From HealthDay, new guidelines for avoiding bacterial resistance when treating strep throat:

Doctors need to accurately diagnose and treat strep throat in order to avoid inappropriate use of antibiotics that can lead to drug-resistant bacteria, according to updated guidelines from the Infectious Diseases Society of America.

Pediatricians have long known that the gold standard for diagnosing strep throat is the throat culture.  And we do a lot of throat cultures in our offices!  It’s important to us, to your child, and to the community to know which sore throats are caused by streptococcal bacteria and which are not.

Most sore throats are caused by a virus, however, not by Streptococcus bacteria, and should not be treated with antibiotics, which are ineffective against viruses…

Strep throat symptoms usually have a rapid onset.  The primary symptom is a sore throat.  There is often a fever.  Some kids complain of a headache, some may have swollen  glands or lymph nodes in the neck,  and some kids will vomit.  Some may even develop a rash.  But the main complaint is a sore throat.  It hurts to swallow, and, generally, kids don’t feel very well.

If a child has a sore throat, but also has significant symptoms of a cold, like a runny nose and cough, then the cause is probably a virus, not strep.  Most of these kids don’t even need to be seen in the office or take antibiotics.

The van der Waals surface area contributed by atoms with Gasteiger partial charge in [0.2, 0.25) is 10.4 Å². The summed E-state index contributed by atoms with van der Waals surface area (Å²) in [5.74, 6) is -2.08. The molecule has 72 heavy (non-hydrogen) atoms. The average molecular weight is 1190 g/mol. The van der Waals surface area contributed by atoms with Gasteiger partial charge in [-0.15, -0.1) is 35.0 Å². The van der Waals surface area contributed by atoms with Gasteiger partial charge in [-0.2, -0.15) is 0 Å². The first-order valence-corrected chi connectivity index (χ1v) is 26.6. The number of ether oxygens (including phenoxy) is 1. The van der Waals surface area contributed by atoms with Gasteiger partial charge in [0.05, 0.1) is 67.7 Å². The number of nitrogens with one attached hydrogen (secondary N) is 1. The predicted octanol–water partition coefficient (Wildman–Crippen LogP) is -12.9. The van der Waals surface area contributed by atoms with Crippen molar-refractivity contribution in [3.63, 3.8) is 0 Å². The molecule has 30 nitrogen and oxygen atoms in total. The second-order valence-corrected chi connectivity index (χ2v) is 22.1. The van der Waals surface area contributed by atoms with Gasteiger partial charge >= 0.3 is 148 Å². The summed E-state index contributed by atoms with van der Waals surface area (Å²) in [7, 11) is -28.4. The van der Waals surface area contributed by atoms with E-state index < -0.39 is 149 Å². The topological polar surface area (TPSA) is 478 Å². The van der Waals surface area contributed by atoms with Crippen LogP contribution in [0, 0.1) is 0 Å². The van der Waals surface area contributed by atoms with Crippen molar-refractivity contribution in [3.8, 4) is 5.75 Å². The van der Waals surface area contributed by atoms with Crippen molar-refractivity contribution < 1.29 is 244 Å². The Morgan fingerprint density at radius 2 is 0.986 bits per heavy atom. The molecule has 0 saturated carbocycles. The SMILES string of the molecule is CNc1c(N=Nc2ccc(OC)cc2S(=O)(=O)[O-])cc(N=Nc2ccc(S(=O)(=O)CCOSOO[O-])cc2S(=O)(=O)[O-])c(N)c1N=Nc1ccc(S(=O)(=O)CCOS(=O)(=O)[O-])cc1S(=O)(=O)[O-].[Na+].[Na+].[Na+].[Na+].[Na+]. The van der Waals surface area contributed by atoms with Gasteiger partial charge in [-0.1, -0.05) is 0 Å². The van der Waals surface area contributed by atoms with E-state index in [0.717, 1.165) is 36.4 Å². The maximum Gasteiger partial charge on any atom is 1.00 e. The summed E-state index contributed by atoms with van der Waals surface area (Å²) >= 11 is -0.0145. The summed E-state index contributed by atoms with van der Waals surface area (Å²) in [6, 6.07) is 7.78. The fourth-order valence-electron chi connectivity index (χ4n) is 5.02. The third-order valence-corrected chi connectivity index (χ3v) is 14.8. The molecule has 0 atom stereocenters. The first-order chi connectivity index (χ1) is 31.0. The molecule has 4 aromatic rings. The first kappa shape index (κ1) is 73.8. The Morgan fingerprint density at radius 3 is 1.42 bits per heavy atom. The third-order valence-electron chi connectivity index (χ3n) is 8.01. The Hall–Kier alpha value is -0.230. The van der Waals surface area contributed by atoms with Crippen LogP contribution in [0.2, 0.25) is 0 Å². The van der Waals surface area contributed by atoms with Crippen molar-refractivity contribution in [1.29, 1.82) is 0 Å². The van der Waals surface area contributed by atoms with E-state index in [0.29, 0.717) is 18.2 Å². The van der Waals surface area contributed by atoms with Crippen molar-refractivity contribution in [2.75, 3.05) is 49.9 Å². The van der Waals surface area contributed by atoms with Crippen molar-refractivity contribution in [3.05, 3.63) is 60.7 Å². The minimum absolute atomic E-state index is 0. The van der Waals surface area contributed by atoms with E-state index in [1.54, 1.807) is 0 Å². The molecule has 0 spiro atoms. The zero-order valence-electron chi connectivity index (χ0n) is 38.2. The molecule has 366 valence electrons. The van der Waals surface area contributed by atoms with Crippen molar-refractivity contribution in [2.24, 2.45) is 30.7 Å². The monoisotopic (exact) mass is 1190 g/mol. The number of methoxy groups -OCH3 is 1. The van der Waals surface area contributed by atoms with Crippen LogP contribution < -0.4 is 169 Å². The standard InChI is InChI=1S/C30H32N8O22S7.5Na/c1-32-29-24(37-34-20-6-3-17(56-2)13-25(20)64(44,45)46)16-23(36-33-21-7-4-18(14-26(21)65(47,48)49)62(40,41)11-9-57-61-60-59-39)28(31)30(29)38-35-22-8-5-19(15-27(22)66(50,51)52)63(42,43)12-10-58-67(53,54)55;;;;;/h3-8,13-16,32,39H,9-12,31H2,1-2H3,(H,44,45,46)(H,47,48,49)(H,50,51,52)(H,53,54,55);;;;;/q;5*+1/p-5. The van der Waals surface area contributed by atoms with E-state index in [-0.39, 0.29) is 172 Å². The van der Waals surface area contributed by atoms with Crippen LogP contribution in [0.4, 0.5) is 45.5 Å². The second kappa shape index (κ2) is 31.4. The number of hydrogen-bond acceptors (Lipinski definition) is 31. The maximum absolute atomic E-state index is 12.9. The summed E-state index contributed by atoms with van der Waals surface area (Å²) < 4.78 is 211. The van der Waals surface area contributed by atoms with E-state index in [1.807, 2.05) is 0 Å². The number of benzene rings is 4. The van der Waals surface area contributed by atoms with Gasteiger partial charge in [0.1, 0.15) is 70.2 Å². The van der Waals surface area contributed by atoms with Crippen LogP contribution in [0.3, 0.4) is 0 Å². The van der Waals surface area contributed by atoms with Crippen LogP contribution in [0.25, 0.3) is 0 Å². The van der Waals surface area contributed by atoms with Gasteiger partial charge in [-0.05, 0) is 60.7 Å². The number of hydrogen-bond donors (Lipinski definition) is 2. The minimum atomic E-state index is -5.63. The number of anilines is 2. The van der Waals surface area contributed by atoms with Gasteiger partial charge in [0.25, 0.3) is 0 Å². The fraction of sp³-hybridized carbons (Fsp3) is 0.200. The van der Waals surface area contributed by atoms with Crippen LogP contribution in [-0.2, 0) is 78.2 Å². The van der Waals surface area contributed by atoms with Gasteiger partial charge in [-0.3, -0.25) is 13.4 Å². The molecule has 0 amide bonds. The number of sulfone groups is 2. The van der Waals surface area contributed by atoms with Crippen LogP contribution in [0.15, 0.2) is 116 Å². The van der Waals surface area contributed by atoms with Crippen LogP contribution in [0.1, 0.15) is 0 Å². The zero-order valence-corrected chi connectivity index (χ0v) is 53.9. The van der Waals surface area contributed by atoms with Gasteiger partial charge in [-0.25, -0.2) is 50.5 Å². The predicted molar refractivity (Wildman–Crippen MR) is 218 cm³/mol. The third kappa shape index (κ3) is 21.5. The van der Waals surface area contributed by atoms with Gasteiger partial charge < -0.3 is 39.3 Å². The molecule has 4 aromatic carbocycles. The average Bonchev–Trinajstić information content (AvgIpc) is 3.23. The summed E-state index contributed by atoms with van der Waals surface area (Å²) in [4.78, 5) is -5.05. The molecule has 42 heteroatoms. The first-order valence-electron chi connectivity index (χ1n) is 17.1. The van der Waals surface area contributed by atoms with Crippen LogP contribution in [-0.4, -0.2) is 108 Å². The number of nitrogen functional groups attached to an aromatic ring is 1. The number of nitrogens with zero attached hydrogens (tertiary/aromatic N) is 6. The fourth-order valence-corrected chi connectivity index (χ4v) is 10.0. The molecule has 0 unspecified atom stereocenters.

Research shows that up to 15 million people in the United States go to the doctor for a sore throat every year. As many as 70 percent of patients receive antibiotics for a sore throat, but only 20 percent of those patients have strep throat, according to the IDSA.

This is also well-known by most pediatricians, who generally refuse to treat viral illness with antibiotics.  Most parents understand this as well.  Yet there are still plenty of doctors and other providers who are not pediatricians but who still care for kids at local urgicare centers (which seem to be everywhere) who still don’t get it.

It is astounding to me how many parents tell me they are on antibiotics for a strep throat.  When I ask them whether their doctor did a throat culture, most say no.  So I ask:  “then how did they know?”   “They just looked in my throat, said I had strep, and wrote me a prescription.”  Wow.  And it’s usually a very strong and expensive antibiotic.  “Like killing a mosquito with a hand grenade,” I say.

As pediatricians, it is our duty to try our best to differentiate between bacterial and viral infections in children.  Sometimes there will be a culture, or an X-Ray, or a blood test involved.  Sometimes we can diagnose it in the office, and sometimes we’ll need to send your child to an emergency room to gather more information.

And as important as it is to make a proper diagnosis and provide appropriate treatment, it is also a pediatrician’s obligation to explain to children and parents what it is we are doing, and why we are doing it.

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